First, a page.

Danielle Carstens - Giraffe

Giraffe Photography Tips

Giraffes are one of Africa’s most iconic animals and are a firm favourite when photographing animals on safari. Something about classic giraffe photographs transports a viewer straight to the bush in seconds.

But, while those striking silhouette photographs are elegant, because of the giraffes’ impressive size and extraordinarily long necks and legs, it can also be tricky to create an incredible image with a more interesting composition.

Pangolin photo host and wildlife photographer Danielle Carstens sits down with us to talk us through capturing the perfect shot. Danielle shares a few of her own photographs as well as some from the rest of Pangolin Photo Hosts to demonstrate different styles of photography and inspire you for your next safari with us.

Want to learn more about wildlife photography from Danielle and want to join her on a Photo Safari please see the options at the bottom of the page.

Danielle Carstens - Wildlife Photographer | Pangolin Photo Host

Danielle, what are the first few things to keep in mind when photographing giraffes? 

Giraffes are tall and lend themselves well to vertically orientated photos (portrait) when you see them close-up. For wildlife photography, they also make great silhouette subjects, which I’ll elaborate on later.

They are often grazing, and one needs to practice patience to get a photo where they look at the camera, as eye contact is always better for a strong portrait. It’s essential when taking giraffe pictures not to cut their feet off in the photo if you are aiming at getting a full-body portrait.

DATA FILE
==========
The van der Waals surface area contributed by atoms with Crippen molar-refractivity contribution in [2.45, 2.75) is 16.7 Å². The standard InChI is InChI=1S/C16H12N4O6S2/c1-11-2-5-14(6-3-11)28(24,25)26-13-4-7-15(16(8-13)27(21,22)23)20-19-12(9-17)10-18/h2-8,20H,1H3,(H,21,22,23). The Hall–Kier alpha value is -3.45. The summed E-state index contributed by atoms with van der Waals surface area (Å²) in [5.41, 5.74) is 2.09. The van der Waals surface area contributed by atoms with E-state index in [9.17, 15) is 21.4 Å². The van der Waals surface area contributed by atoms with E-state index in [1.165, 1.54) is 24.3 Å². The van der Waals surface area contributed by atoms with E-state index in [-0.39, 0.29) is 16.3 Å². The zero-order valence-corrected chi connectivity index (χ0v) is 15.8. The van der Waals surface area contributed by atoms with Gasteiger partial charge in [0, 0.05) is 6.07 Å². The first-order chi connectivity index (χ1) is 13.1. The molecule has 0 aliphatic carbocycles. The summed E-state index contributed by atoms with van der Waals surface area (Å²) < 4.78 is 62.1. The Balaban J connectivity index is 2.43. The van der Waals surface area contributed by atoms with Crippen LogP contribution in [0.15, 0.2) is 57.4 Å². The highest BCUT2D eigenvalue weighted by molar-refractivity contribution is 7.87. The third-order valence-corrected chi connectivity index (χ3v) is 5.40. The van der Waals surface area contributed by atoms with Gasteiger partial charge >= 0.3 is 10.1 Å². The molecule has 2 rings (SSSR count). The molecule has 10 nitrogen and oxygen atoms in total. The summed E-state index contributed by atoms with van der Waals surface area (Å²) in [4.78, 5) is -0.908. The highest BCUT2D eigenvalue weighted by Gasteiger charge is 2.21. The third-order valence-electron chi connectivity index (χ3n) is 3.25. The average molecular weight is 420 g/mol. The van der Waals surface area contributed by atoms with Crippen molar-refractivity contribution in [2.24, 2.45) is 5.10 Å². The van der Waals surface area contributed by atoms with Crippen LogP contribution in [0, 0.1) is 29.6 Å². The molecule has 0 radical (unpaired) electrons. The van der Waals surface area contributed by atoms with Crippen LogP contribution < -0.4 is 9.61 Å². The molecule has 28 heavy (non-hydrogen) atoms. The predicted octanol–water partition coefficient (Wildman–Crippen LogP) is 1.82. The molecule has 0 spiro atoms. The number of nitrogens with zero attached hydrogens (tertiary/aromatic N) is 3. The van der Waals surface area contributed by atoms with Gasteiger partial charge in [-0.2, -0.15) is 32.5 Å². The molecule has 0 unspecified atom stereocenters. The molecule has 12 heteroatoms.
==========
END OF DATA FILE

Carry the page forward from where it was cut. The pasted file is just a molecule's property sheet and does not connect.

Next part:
Danielle Carstens - The giraffe

If you are not going for a full-body portrait, try and crop in quite tightly for a head and neck photo. Also, do not cut the photo off at a joint – i.e. do not cut at a knee. Instead, crop the photo between two joints for a more natural look.

Sabine Stols - Oxpecker and the giraffe

Often they are against the sky when you see them close up, in which case you do need to expose them accordingly. If you are using a new mirrorless camera with animal tracking, ensure that the tracking does not focus on the giraffe’s ossicone (horn) or the ear’s dark spot – this often happens. Always have an old-fashioned “static” focus point option available, just in case.

Janine Krayer - Giraffe Necking

Action and interaction always make for better photos – which again requires loads of patience as giraffes can take their time with most of their behaviour. However, something to keep in mind is that mothers and their young often touch heads together, so make sure to look out for this and be prepared.

William Steel - Giraffe and the skull

Do giraffes work well as subjects for various photographic techniques and styles?

Giraffes are excellent subjects for getting creative with photography. For example, if they are framed against the sky (without distractions), they are beautiful when high-keyed in black and white due to their spots. You can shoot this in landscape (horizontal) or portrait orientation photo, which generally works best when leaving a negative space around the giraffe. You can get an incredible high-key effect when you overexpose 1 to 2 stops with a giraffe in the shade.

Danielle Carstens - High Key Giraffe